Conditional Cash Transfers and the Persistence of Poverty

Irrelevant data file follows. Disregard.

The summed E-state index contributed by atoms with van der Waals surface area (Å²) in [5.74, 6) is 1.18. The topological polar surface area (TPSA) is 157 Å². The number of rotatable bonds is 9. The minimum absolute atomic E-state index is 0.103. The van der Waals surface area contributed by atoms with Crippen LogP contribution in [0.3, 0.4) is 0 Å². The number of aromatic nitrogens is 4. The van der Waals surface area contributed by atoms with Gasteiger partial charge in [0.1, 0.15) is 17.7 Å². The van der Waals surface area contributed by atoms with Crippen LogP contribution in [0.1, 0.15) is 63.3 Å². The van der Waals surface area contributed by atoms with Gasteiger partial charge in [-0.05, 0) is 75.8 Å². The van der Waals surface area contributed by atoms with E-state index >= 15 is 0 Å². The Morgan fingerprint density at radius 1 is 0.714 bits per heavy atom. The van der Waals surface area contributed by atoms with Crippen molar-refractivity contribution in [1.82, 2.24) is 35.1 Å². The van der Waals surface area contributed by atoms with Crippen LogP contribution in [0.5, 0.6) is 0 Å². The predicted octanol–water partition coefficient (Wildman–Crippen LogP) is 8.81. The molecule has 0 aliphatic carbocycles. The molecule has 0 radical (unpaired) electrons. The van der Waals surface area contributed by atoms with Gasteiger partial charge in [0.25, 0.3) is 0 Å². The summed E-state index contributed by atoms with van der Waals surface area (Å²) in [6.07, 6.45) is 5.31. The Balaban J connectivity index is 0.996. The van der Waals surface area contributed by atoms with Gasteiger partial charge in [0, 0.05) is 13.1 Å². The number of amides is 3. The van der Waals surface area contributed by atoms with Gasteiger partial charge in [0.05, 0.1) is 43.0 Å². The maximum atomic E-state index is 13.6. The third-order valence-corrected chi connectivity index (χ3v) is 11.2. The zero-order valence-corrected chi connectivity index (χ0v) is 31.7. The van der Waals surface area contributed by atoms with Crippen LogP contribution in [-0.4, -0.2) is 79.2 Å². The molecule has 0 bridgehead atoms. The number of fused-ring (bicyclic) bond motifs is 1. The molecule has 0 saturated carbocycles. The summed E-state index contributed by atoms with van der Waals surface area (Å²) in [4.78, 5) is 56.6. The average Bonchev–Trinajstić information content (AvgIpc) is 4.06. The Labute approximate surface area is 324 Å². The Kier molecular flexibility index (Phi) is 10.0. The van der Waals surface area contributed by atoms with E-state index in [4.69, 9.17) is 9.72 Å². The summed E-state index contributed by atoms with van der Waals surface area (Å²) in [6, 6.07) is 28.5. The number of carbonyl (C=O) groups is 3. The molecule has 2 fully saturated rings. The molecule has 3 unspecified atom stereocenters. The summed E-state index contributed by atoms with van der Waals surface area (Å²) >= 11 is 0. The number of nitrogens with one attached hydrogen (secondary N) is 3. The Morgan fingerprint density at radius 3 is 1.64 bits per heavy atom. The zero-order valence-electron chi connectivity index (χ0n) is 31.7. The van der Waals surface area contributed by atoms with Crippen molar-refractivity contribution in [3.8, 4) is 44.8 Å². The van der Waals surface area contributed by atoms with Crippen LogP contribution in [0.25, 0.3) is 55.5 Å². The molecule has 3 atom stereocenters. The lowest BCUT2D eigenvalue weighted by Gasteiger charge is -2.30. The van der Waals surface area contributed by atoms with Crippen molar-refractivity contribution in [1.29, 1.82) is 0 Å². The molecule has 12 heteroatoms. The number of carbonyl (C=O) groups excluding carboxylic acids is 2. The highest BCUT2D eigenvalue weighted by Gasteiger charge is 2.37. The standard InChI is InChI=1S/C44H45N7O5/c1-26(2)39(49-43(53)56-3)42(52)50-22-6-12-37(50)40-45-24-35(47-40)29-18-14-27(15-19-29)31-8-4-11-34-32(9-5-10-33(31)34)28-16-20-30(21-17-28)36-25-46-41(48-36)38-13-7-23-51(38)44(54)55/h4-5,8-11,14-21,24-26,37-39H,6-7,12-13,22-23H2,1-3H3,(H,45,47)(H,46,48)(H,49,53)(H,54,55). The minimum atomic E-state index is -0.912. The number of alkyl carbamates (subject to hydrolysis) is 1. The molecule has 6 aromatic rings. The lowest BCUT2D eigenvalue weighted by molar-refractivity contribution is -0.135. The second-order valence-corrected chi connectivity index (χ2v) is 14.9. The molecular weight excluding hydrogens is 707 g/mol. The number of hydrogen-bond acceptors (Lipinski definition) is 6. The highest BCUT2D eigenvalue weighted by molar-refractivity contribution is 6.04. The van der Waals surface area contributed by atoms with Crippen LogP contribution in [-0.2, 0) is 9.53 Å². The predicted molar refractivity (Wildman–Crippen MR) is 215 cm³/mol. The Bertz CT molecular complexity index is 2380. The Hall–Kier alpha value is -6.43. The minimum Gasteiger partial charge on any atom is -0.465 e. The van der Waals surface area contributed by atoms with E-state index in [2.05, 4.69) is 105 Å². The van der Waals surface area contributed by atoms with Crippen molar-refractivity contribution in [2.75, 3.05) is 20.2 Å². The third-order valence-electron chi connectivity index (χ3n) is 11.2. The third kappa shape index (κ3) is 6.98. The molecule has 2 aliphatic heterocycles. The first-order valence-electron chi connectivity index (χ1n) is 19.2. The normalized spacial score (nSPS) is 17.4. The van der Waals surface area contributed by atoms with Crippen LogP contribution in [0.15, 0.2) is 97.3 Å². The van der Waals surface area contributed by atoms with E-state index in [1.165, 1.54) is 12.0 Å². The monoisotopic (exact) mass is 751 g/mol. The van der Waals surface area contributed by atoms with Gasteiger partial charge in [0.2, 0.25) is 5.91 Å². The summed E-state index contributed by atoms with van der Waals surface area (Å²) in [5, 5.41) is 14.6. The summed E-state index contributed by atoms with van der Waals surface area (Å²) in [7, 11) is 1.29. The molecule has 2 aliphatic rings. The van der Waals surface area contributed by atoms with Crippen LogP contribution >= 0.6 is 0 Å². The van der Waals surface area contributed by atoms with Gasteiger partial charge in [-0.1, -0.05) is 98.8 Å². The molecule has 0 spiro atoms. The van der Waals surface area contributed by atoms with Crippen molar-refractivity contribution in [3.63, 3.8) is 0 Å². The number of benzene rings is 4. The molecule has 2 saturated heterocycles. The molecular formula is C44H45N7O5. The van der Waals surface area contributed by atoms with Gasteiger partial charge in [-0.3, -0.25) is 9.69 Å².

shifted to selective cash transfers. Yet it is precisely publicly-provided education and health services that offer the best prospects for genuinely universal access by all Filipinos, especially by the poorest. Politically, it has also been revealing that among the CCT program’s defenders are civil society and party-list groups supposedly critical of neoliberalism and advocating transformative socioeconomic policies. Their support will tend towards increasing, rather than questioning, the legitimacy of neoliberal policies. 3. The CCTs provide vital short-term income relief but nonetheless remain dole-outs. The CCT is a dole-out because beneficiaries get money in exchange for something unrelated to their labor as productive individuals. Moreover, it is discretionary in nature and beneficiaries will get money only as long as such a program is in place. The ingrained pattern in the national government budget to sacrifice social services during recurring periods of rising debt payments and fiscal austerity is a particular source of uncertainty and volatility. The 4Ps/CCTs have been presented as one of “three legs of convergence” of the government for achieving so-called inclusive growth not attained over the last decades of ‘free market’ policies.4 The second leg is the Kapitbisig Laban sa Kahirapan-Comprehensive and Integrated Delivery of Social Services (Kalahi-CIDSS) implementing basic infrastructure and community social service projects since 2003; 1.1 million households have reportedly benefited. The third leg is providing sustainable livelihoods such as through the Self-Employment Assistance-Kaunlaran (SEA-K) program claimed to have benefited 34,502 families nationwide. However the benefits of 4Ps/CCTs, Kalahi-CIDSS and SEA-K are very localized in terms of scope and are self-limiting – compare their limited reach with the country’s some 19 million households in 42,000 barangays, and the need for the economy to create jobs and livelihoods for a continuously expanding population that already stands at some 94 million Filipinos. The intrinsic weaknesses of these programs in terms of scope and long-term sustainability can only be addressed with more farreaching economy-wide policy reforms that the Aquino administration, like those before it, does not appear to be inclined towards. The CCTs are also unsettling for its patronizing and paternalistic tendencies at social engineering. The WB has pushed hardest for CCT programs globally over the last decade and is explicit that the conditionality “seeks to foster behavioral changes”.5 This was also expressed by the former social welfare secretary who said: “CCTs are oriented at inducing socially optimum behavior.”6 The essential thrust of the program is to persuade poor families to know what’s good for them with cash incentives, big enough to be appealing at their low income levels, rather than through the merits being explained and their forming their own understanding. 4. The 4Ps/CCT program will likely be implemented in many armed conflict areas as an integral part of the military’s counterinsurgency (COIN) program, especially to deflect criticism from the human rights abuses that invariably accompany these. The Armed Forces of the Philippines (AFP)